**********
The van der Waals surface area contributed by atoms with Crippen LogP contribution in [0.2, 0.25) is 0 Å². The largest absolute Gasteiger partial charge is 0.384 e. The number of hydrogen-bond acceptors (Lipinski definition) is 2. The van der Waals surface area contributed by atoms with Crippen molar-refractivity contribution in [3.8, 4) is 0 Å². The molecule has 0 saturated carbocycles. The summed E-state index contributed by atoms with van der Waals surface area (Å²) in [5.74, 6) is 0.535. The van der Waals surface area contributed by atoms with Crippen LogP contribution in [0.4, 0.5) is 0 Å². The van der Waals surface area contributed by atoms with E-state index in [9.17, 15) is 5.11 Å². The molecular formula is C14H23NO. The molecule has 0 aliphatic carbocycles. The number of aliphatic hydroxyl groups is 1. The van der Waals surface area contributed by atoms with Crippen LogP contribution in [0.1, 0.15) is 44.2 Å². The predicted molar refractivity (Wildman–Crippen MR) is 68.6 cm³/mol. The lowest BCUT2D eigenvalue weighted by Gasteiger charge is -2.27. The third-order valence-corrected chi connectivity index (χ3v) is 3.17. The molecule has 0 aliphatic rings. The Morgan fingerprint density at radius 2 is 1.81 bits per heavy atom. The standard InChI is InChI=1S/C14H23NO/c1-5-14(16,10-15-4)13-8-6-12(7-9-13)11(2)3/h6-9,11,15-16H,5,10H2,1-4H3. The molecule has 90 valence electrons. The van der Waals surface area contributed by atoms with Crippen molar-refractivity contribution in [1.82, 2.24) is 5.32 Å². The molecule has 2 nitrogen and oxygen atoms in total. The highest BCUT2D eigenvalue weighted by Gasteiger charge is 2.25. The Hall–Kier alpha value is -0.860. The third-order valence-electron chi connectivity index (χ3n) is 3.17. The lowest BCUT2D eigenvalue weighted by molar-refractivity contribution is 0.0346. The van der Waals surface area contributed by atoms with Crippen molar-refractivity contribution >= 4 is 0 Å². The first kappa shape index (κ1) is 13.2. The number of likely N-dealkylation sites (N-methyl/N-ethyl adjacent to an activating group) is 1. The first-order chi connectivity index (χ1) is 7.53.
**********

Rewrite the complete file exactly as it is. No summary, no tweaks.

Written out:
The van der Waals surface area contributed by atoms with Crippen LogP contribution in [0.2, 0.25) is 0 Å². The largest absolute Gasteiger partial charge is 0.384 e. The number of hydrogen-bond acceptors (Lipinski definition) is 2. The van der Waals surface area contributed by atoms with Crippen molar-refractivity contribution in [3.8, 4) is 0 Å². The molecule has 0 saturated carbocycles. The summed E-state index contributed by atoms with van der Waals surface area (Å²) in [5.74, 6) is 0.535. The van der Waals surface area contributed by atoms with Crippen LogP contribution in [0.4, 0.5) is 0 Å². The van der Waals surface area contributed by atoms with E-state index in [9.17, 15) is 5.11 Å². The molecular formula is C14H23NO. The molecule has 0 aliphatic carbocycles. The number of aliphatic hydroxyl groups is 1. The van der Waals surface area contributed by atoms with Crippen LogP contribution in [0.1, 0.15) is 44.2 Å². The predicted molar refractivity (Wildman–Crippen MR) is 68.6 cm³/mol. The lowest BCUT2D eigenvalue weighted by Gasteiger charge is -2.27. The third-order valence-corrected chi connectivity index (χ3v) is 3.17. The molecule has 0 aliphatic rings. The Morgan fingerprint density at radius 2 is 1.81 bits per heavy atom. The standard InChI is InChI=1S/C14H23NO/c1-5-14(16,10-15-4)13-8-6-12(7-9-13)11(2)3/h6-9,11,15-16H,5,10H2,1-4H3. The molecule has 90 valence electrons. The van der Waals surface area contributed by atoms with Crippen molar-refractivity contribution in [1.82, 2.24) is 5.32 Å². The molecule has 2 nitrogen and oxygen atoms in total. The highest BCUT2D eigenvalue weighted by Gasteiger charge is 2.25. The Hall–Kier alpha value is -0.860. The third-order valence-electron chi connectivity index (χ3n) is 3.17. The lowest BCUT2D eigenvalue weighted by molar-refractivity contribution is 0.0346. The van der Waals surface area contributed by atoms with Crippen molar-refractivity contribution >= 4 is 0 Å². The first kappa shape index (κ1) is 13.2. The number of likely N-dealkylation sites (N-methyl/N-ethyl adjacent to an activating group) is 1. The first-order chi connectivity index (χ1) is 7.53.